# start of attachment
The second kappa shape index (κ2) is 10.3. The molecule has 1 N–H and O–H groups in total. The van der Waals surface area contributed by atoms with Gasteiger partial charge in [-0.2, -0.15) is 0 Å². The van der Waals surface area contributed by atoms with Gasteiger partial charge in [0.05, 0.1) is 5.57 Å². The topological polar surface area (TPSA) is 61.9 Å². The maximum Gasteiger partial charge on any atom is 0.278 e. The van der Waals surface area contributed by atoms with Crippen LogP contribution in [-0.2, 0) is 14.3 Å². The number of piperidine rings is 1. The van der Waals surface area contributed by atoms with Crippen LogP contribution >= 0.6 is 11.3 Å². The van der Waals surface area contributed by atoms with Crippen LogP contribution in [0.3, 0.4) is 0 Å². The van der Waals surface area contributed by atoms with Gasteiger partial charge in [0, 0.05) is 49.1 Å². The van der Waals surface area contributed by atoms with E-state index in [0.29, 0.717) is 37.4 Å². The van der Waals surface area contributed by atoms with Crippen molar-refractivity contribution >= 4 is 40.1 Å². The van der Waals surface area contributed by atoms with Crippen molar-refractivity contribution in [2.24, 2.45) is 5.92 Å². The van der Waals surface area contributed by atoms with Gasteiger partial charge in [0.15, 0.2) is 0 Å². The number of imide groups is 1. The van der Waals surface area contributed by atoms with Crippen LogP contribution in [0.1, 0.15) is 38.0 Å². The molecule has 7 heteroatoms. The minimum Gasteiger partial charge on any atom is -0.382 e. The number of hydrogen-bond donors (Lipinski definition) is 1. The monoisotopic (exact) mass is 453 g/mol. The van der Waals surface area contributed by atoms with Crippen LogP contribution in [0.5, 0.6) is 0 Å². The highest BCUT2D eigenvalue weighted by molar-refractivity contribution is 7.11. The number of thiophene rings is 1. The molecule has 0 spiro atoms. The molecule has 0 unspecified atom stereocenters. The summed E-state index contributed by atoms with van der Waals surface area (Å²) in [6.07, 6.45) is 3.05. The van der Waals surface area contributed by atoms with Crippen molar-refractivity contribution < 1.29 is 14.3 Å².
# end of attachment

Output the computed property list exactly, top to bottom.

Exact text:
The second kappa shape index (κ2) is 10.3. The molecule has 1 N–H and O–H groups in total. The van der Waals surface area contributed by atoms with Gasteiger partial charge in [-0.2, -0.15) is 0 Å². The van der Waals surface area contributed by atoms with Gasteiger partial charge in [0.05, 0.1) is 5.57 Å². The topological polar surface area (TPSA) is 61.9 Å². The maximum Gasteiger partial charge on any atom is 0.278 e. The van der Waals surface area contributed by atoms with Crippen LogP contribution in [-0.2, 0) is 14.3 Å². The number of piperidine rings is 1. The van der Waals surface area contributed by atoms with Crippen LogP contribution >= 0.6 is 11.3 Å². The van der Waals surface area contributed by atoms with Crippen LogP contribution in [0.3, 0.4) is 0 Å². The van der Waals surface area contributed by atoms with Gasteiger partial charge in [0, 0.05) is 49.1 Å². The van der Waals surface area contributed by atoms with E-state index in [0.29, 0.717) is 37.4 Å². The van der Waals surface area contributed by atoms with Crippen molar-refractivity contribution >= 4 is 40.1 Å². The van der Waals surface area contributed by atoms with Crippen molar-refractivity contribution in [2.24, 2.45) is 5.92 Å². The van der Waals surface area contributed by atoms with Gasteiger partial charge in [0.15, 0.2) is 0 Å². The number of imide groups is 1. The van der Waals surface area contributed by atoms with Crippen LogP contribution in [0.1, 0.15) is 38.0 Å². The molecule has 7 heteroatoms. The minimum Gasteiger partial charge on any atom is -0.382 e. The number of hydrogen-bond donors (Lipinski definition) is 1. The monoisotopic (exact) mass is 453 g/mol. The van der Waals surface area contributed by atoms with Crippen LogP contribution in [0.5, 0.6) is 0 Å². The highest BCUT2D eigenvalue weighted by molar-refractivity contribution is 7.11. The number of thiophene rings is 1. The molecule has 0 spiro atoms. The molecule has 0 unspecified atom stereocenters. The summed E-state index contributed by atoms with van der Waals surface area (Å²) in [6.07, 6.45) is 3.05. The van der Waals surface area contributed by atoms with Crippen molar-refractivity contribution < 1.29 is 14.3 Å².